[email protected] 

By |December 4th, 2018|Uncategorized|Comments Off on Franking changes tipped to ‘strangle’ SMSFs

Compliance Hotspots for SMSF 2018-19

Compliance Hotspots for SMSF 2018-19 from Shirley Schaefer, Partner BDO published in SMSF Adviser Magazine Nov/Dec 2018

What the ATO has on their Radar this year

Late or Non-Lodgement of Tax returns. “The ATO has clearly done some work around this and SMSF trustees are realising that they need to get everything into line … Interestingly, for some … it goes back a significant number of years; the ATO seems to be happy so long as the trustees actually engage an accountant or an administrator to take them under their wing and get it done. That’s their main focus, to make sure people get it started if nothing else.”

“We may see them (ATO) focusing on related party limited recourse borrowing arrangements. Now that most of 2016-17 tax returns have been lodged, they’ll be able to identify those funds that have got a related party borrowing arrangement in place, and of course if they’re not at arm’s length terms, then the income from that arrangement could potentially be taxed as non-arm’s length income. Taxed at the highest rate.”

The other thing, which is always on their radar, is early access to super and loans to members. They’ve always got their eye out for those types of things.”

Compliance Hot Spots

Issues with returns for the 2016-17 financial year – “The biggest area of concern, although it wasn’t so much a problem, was just having to deal with the resetting of pension balances down to the $1.6million and then correctly calculating the reset of any asset cost bases and the capital gains tax for the relief.”

2017-18 financial returns, traps that will arise with those – “Nothing that’s really come in so far, but I do expect to see some problems or some issues and errors with contributions made to super in the 2017-18 financial year, with changes in the limits. Concessional contributions caps went down to $25,000 and non-concessional limits were reduced to $100,000. Also, the additional thresholds around non-concessional contributions, the fact that you can’t really make non-concessional contributions if you’ve got more that $1.6 million in super, and just the further complication of those rules. Despite everyone’s best intentions, I think trustees will make mistakes.”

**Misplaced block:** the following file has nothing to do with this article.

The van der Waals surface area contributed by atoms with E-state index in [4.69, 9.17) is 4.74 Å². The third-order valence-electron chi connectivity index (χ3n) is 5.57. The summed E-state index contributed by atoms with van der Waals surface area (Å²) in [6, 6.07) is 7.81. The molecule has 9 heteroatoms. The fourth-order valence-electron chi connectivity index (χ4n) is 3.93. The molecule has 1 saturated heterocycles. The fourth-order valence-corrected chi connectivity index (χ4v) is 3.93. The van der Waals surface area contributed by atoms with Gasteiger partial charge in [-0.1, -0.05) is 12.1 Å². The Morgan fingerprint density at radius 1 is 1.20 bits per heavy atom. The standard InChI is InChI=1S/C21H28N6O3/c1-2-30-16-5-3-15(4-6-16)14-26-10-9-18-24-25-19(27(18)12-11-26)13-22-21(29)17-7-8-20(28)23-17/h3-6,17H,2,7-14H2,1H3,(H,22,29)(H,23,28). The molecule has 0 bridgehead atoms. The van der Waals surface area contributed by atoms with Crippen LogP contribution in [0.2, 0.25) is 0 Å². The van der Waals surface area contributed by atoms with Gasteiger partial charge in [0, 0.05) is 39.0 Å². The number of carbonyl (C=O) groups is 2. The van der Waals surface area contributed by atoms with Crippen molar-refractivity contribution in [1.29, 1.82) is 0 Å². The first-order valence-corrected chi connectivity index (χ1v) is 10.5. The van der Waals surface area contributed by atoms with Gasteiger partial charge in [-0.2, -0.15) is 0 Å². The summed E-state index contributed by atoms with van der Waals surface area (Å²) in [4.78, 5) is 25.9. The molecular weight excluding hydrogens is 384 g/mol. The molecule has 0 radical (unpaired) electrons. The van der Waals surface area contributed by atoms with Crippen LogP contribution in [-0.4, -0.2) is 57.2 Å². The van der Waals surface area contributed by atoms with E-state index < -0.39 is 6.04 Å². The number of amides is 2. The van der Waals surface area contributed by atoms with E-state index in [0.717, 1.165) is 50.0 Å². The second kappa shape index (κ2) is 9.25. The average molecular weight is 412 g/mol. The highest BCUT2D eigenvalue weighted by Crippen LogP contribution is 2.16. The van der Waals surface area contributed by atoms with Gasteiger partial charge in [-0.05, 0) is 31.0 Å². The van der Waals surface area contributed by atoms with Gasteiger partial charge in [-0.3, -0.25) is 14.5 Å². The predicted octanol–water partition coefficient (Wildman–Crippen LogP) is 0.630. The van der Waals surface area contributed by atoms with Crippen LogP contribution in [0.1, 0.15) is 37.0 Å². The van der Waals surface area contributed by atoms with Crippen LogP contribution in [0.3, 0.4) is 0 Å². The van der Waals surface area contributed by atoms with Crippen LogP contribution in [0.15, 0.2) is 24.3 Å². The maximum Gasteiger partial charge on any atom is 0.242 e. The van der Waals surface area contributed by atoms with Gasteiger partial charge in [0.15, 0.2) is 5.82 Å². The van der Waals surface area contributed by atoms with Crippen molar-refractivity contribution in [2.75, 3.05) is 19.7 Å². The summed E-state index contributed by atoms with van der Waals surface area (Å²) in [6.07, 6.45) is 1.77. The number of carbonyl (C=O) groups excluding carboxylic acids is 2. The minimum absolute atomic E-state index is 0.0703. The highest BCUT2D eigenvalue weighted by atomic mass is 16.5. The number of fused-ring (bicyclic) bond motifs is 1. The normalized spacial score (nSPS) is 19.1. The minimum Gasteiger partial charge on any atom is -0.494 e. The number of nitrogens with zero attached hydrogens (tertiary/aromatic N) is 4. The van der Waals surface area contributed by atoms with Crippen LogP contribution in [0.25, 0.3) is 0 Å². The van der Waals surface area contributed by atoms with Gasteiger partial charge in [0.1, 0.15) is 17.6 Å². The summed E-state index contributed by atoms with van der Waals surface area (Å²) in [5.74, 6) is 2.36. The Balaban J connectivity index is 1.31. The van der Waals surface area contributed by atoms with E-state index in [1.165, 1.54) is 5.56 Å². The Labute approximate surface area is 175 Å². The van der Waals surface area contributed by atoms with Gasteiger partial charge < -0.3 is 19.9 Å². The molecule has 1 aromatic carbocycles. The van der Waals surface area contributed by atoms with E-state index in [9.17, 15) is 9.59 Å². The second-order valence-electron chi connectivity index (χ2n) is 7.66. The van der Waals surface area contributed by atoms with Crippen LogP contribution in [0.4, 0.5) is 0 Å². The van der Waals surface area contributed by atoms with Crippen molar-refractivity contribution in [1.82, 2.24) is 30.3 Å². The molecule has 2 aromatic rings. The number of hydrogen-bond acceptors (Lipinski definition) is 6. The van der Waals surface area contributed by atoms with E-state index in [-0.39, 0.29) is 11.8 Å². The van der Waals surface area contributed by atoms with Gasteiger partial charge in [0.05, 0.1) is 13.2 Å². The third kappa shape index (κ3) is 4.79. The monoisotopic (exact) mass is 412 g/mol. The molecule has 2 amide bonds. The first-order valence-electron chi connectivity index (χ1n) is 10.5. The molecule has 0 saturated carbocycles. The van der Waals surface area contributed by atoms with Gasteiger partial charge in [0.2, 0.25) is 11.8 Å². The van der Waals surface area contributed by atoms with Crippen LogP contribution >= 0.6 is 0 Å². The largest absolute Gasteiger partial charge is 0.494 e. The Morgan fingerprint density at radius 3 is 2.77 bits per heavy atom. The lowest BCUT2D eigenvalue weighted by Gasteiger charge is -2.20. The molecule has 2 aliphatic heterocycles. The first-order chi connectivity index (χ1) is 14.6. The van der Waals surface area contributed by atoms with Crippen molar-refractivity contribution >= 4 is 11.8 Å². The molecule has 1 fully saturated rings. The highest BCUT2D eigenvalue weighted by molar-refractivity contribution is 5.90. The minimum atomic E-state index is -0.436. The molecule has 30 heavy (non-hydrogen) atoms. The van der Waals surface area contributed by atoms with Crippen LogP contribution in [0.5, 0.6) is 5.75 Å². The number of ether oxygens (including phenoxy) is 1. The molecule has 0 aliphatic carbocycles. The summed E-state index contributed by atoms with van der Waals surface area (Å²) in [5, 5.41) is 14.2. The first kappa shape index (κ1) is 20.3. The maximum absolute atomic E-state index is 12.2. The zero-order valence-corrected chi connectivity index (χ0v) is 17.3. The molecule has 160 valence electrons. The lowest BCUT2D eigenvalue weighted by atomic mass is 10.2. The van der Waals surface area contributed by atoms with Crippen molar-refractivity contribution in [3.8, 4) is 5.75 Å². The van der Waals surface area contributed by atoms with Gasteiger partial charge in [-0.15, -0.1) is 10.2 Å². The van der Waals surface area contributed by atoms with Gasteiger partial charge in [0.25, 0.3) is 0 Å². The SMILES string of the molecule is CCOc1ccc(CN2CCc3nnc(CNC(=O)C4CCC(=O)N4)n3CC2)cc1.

Transfer Balance Cap Reporting – “I still think there’s a lot of accountants out there who don’t know that they were supposed to report by 30 June 2018, the 30 June 2017 pension balances, and they still don’t realise that they need to do regular reporting to the Tax Office of different events … a lot of the smaller accounting firms are not across a lot of that stuff yet”

To read more on this go to www.smsfadviser.com

By |November 8th, 2018|Self Managed Super Fund News, Uncategorized|Comments Off on Compliance Hotspots for SMSF 2018-19

SMSFs to be required to have Retirement Income Strategy

SMSFs to be required to have Retirement Income Strategy from www.solepurposetest.com/news MAY 21, 2018 BY LUKE SMITH

SMSFs would be required to develop a Retirement Income Strategy under changes to superannuation being developed by the Government.

The Government has released a position paper on the Retirement Income Covenant, which would require super funds – including SMSFs – to develop a Retirement Income Strategy for members.

“For too long superannuation has been focused only on accumulating savings. A retirement income framework is a pivotal part of the Government’s reform agenda for superannuation – an agenda squarely focused on protecting and improving outcomes for superannuation members,” said Minister for Revenue and Financial Services Kelly O’Dwyer.

“To fulfil the overarching purpose of superannuation, it is essential that trustees develop a retirement income strategy and consider the retirement income needs of their members.” 

This follows from an announcement in the 2018 Budget that the Government intends to amend the SIS Act to “introduce a retirement covenant that will require superannuation trustees to formulate a retirement income strategy for superannuation fund members”.

The Retirement Income Covenant is part of the Comprehensive Income Product for Retirement (CIPR), which was a recommendation of the Financial System Inquiry (FSI) to require super funds to pre-select a retirement income option for members. The Government has been slowly progressing CIPR since it was recommended by the FSI in 2014.

According to the position paper the only part of the Retirement Income Covenant that would apply to SMSFs is the requirement for a Retirement Income Strategy.